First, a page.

(lubavitch.com) In the week since a massive flood devastated the Wellesley-Weston Chabad House, community members have rallied together to help clean up and rebuild. Dozens of community members donated their time to gut what was once the Chabad House's finished basement, including several guest rooms, storage rooms, and the Rabbi and Rebbetzin's offices.
"We've been touched by the great outpouring of support," said Rabbi Moshe Bleich. "Unfortunately, we were forced to cross the sea a week early. We're determined to part those waters and resume our mission of spreading the wellsprings of Chasidus."
Volunteers filled several dumpsters with damaged items and debris and covered the front lawn and backyard with objects they hoped to dry and salvage. "You might mistake it for a garage sale if not for the fact that everything is soaking wet," said Yehoshua Bedrick, a long-time member of the Chabad congregation. The floodwaters damaged electronics, sofas, beds, desks, chairs, mattresses, prayerbooks and Jewish books, children’s clothing, tools, Shabbos and holiday supplies, two freezers full of food for Pesach, and much more.
"It was like Noah, without the ark," said Ishay Grinberg, President of the Wellesley-Weston Chabad congregation. In addition to all the furnishings and supplies, the flood caused major structural damage. Because of the mold, the water-damaged walls and floors had to be completely removed.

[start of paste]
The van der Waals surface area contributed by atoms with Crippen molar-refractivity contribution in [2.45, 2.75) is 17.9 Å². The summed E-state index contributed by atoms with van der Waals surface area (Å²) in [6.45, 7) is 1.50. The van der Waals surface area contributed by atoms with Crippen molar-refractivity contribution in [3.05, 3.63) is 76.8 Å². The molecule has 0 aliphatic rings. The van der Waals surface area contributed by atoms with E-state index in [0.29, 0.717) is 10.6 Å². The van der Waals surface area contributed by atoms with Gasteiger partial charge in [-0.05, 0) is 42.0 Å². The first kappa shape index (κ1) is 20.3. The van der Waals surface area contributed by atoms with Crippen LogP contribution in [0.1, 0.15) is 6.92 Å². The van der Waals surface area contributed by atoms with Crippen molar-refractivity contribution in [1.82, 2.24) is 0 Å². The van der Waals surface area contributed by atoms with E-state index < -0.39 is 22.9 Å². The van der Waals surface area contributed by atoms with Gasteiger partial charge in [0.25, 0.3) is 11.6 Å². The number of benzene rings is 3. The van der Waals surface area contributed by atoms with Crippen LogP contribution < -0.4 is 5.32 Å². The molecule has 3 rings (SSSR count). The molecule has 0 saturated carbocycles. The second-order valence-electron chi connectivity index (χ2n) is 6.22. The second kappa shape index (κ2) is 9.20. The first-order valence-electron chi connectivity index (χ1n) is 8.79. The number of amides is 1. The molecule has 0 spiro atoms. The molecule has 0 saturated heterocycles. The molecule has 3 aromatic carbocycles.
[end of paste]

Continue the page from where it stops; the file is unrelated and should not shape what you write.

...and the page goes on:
Rabbi Joel Sissenwine of Temple Beth Elokim, who leads Newsweek's most vibrant synagogue in the United States, personally came to help with the reconstruction effort. Sissenwine, who studies weekly with Rabbi Bleich, brought several members of the Beth Elokim softball team--the primary rival to the Wellesley-Weston Chabad Shluggers. After wrapping tefillin, the community members spent hours removing debris, salvaging whatever they could. As a token of appreciation for their efforts, Rabbi Bleich distributed some of the rescued shmurah matzah to all of the volunteers.
Notwithstanding this setback, Rabbi Bleich confirmed that Chabad would still be hosting the Pesach Seders, which typically draw over 100 people.
Though the Chabad House was insured, they are unfortunately not covered in the event of "excess rain." Despite the incredible generosity of the community and Jews around the world, the Chabad House is far from raising the $50,000 necessary to complete the reconstruction effort.
Readers may donate at http://www.wellesleywestonchabad.org/funds.html or send a check to:
793 Worcester Street
Wellesley Hills, MA 02481